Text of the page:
THE WEATHER TODAY.
TO PURCHASE VESSEL.
! SEATTLE, Feb. 6. ? It was
announced today by President
j Ford, of the Pacific Coast
Steamship Company that the
company would buy a now ves
sel to replace the Delhi, lost
In Alaska waters.
Delhi Breaks Up.
WRANGELL, Feb. ??. ? Tho
Salvor arrived hero Thursday.
| She reported that tho Delhi
broke In two Wednesday during
a heavy westerly swell. Every
! thing Is gone. When no hope
: of salving the destroyed ves- j
j sel was left the Salvor left
The Delhi Is a total loss, accord
ing to word brought to Juneau by
Capt. Charles McGregor, of the AI-KI.
Capt. McGregor says that he was
told when the AI-KI was at Wrangell
that the Salvor had succeeded In get
ting the Pacific Coast Steamship Com
pany's freighter of the Strait Island
rocks only to lose her again.
"The information that I received,"
said Capt. McGregor, "was that the
vcssef foundered, and went to the bot
tom in deep water from where It will
be impossible to rescue her."
Another report said that the Delhi
had broken up while on the rocks, and
slipped off and foundered.
Capt. McCarthy, of the Delhi, Is said
to be at Wrangell, awaiting the arriv
al of the next southbound vessel to :
proceed to Seattle.. The chief engin
eer and others are with him.
GOTHAM OFFICIAL THINKS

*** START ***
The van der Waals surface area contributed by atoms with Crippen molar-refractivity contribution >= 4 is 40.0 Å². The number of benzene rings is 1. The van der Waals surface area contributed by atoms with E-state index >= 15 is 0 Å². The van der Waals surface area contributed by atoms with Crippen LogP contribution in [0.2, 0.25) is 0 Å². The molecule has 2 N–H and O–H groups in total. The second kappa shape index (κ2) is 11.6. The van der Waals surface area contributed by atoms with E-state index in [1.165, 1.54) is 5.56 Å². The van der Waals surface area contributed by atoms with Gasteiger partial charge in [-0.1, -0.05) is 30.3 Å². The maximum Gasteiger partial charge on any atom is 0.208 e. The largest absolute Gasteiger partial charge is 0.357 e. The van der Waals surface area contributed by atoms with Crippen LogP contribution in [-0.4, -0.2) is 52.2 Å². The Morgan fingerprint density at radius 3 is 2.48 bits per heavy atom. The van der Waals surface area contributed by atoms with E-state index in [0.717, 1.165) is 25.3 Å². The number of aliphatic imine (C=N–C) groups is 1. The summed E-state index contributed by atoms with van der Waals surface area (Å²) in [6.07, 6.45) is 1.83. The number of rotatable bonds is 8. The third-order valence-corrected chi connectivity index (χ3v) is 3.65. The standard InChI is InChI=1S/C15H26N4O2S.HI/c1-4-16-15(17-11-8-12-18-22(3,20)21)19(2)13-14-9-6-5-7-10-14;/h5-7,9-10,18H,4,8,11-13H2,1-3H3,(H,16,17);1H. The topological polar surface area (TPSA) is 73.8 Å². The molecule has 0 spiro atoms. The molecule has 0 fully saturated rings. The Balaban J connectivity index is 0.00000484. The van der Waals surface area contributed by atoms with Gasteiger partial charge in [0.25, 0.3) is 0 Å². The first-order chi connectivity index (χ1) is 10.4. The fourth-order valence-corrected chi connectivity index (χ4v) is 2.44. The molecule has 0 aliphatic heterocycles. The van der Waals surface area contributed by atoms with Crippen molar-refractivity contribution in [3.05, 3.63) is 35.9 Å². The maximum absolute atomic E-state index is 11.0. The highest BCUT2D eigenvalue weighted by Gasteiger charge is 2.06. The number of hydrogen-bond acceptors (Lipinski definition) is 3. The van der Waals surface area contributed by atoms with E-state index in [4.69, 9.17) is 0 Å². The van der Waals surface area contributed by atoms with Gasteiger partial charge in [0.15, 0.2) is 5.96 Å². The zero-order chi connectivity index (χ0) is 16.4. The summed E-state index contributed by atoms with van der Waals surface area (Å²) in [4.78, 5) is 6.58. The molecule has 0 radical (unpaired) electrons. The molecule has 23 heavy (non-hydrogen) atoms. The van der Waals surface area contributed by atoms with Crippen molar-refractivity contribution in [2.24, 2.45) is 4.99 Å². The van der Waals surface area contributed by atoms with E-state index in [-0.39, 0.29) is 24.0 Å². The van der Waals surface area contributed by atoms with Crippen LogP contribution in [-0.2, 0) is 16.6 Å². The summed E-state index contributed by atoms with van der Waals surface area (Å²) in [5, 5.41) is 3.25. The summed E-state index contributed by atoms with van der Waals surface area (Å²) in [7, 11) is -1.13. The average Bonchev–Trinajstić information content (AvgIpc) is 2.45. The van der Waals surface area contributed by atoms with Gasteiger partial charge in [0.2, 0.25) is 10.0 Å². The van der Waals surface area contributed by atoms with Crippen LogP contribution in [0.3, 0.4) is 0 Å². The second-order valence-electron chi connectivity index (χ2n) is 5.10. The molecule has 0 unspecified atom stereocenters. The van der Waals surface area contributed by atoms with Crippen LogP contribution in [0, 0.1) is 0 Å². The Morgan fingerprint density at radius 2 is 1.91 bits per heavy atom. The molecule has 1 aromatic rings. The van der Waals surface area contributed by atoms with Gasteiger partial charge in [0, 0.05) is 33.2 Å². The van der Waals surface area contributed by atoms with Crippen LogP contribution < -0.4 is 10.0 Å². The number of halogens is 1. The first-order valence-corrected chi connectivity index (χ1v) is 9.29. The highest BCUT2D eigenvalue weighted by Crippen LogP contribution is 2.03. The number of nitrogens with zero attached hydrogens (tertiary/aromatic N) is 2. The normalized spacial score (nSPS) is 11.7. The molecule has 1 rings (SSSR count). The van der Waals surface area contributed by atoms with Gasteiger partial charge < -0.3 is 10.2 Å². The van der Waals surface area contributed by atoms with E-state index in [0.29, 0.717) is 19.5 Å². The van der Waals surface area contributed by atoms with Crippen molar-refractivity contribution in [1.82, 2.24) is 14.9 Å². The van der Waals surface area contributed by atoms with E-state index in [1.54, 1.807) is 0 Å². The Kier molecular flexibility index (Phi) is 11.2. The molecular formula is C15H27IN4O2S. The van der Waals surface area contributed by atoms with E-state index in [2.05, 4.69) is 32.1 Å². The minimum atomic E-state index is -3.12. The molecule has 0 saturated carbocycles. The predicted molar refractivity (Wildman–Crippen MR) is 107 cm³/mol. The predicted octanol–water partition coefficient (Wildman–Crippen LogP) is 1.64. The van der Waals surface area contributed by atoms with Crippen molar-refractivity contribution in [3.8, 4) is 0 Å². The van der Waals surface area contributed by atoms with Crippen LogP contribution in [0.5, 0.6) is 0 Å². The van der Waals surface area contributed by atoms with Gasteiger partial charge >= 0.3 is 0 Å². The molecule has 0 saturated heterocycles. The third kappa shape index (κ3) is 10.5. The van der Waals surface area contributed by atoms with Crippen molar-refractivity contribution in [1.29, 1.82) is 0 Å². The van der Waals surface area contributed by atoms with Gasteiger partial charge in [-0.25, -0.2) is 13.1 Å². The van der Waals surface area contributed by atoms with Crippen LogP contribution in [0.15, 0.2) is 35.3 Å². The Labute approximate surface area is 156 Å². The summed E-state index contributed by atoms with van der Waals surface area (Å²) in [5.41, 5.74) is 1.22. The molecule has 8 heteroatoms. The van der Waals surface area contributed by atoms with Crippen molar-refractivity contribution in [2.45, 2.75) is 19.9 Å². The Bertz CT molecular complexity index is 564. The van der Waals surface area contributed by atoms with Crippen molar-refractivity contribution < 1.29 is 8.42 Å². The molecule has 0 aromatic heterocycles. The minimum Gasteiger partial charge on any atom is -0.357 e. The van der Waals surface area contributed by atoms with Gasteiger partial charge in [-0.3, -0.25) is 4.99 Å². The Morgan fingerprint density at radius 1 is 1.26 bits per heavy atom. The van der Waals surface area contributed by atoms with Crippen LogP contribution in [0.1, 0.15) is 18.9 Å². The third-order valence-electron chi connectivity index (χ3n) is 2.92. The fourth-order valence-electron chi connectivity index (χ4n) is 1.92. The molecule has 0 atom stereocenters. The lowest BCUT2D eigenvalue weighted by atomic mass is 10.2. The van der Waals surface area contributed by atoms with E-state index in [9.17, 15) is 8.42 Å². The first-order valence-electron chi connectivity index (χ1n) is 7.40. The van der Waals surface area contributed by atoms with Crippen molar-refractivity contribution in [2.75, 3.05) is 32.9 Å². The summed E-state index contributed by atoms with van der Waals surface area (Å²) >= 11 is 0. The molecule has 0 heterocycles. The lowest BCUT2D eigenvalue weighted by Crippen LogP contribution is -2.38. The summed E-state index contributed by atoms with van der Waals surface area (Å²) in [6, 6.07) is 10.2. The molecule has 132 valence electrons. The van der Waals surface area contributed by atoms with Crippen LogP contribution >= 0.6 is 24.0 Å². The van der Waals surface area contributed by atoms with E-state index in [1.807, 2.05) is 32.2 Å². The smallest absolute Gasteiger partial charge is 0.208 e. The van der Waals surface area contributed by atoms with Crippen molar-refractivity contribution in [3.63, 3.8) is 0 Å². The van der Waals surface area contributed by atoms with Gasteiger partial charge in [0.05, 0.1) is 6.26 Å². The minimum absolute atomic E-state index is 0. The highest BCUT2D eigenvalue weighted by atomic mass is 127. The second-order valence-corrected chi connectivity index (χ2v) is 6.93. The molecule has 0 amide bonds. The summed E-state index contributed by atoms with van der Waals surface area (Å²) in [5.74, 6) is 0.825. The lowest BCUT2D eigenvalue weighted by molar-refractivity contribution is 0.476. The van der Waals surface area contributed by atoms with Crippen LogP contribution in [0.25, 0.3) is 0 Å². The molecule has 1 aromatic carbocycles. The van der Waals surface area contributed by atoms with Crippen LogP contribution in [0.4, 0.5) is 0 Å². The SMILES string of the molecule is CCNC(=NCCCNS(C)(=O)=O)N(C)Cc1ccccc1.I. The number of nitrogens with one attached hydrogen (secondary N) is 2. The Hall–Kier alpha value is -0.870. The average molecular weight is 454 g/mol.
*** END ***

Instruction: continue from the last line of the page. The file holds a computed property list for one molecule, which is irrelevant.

BASEBALL STOCK VALUABLE:
NEW YORK. Feb. 6.?Comptroller;
Davis, of New York, has ordered the!
reappraisal of tho estate of John P.;
Bush, baseball capitalist In tho first!
appraisal of tho stock of tho New;
York National League baseball club
was valued at $267 a share. Tho com
trollor now believes it is worth at least
$700 a share.
MORE AMERICAN BANKS
FOR SOUTH AMERICA
NEW YORK. Feb. 6.?The National
City Bank of New York plans to open
at least two more branches In South
America, at Rio do Janerio and San
tos. Brazil, although Sao Paula may
bo substituted for the latter. The
bank also is considering the opening
of a branch in Montevideo, Uruguay,
under the control of the Buenos Ay
TO CIRCLE WORLD WITH
LONG DISTANCE PHONES
NEW YORK. Feb. 6.?J. J. Carty,
engineer who opened up transcontinen
tal communication by "phone." says
that it will only be a few years before
the wholo worid is encircled by tele
phone wires and we will be able' to
communication with Paris or London
without and more effort than when
wo now talk with San Francisco.
? ? ?
CRAZY MAN PUTS FIDDLE
TO PRACTICAL USE
FORT WAYNE. Ind. Feb. 6.?Emory
Yocum. in jail for wife desertion, saw
ed the bars while Leonard Benman,
an insane man detained for transfer to
the state insane asylum, fiddled to
drown ho noise of the saw. Both men
RUSSIA HAS WHEAT SURPLUS
PETROGRAD, Feb. 6.?Tho Russian
exportable surplus of what la official
ly estimated at 152,000,000 blshels.
? + + + + * + + + +
* KNEESONE OPERATED ON. ?
+ ?? +
? Killlam Kneebone, the miner ?
+ who Is In Si. Ann hospital with ?>
+ brokon back, was operated on
<? ^oday. and this afternoon It +
+ was reported that he Is rest- ?
? lag comfortably. ?
? ? ? ? -5- -> * + * * * ? 4> ?? ?
For tho first time since tho special
torm of court convened, a suspended
sontcnco was pronounced today In tho
district court, when Judge Robert W.
Jennings ordered tho rolease of Vaslll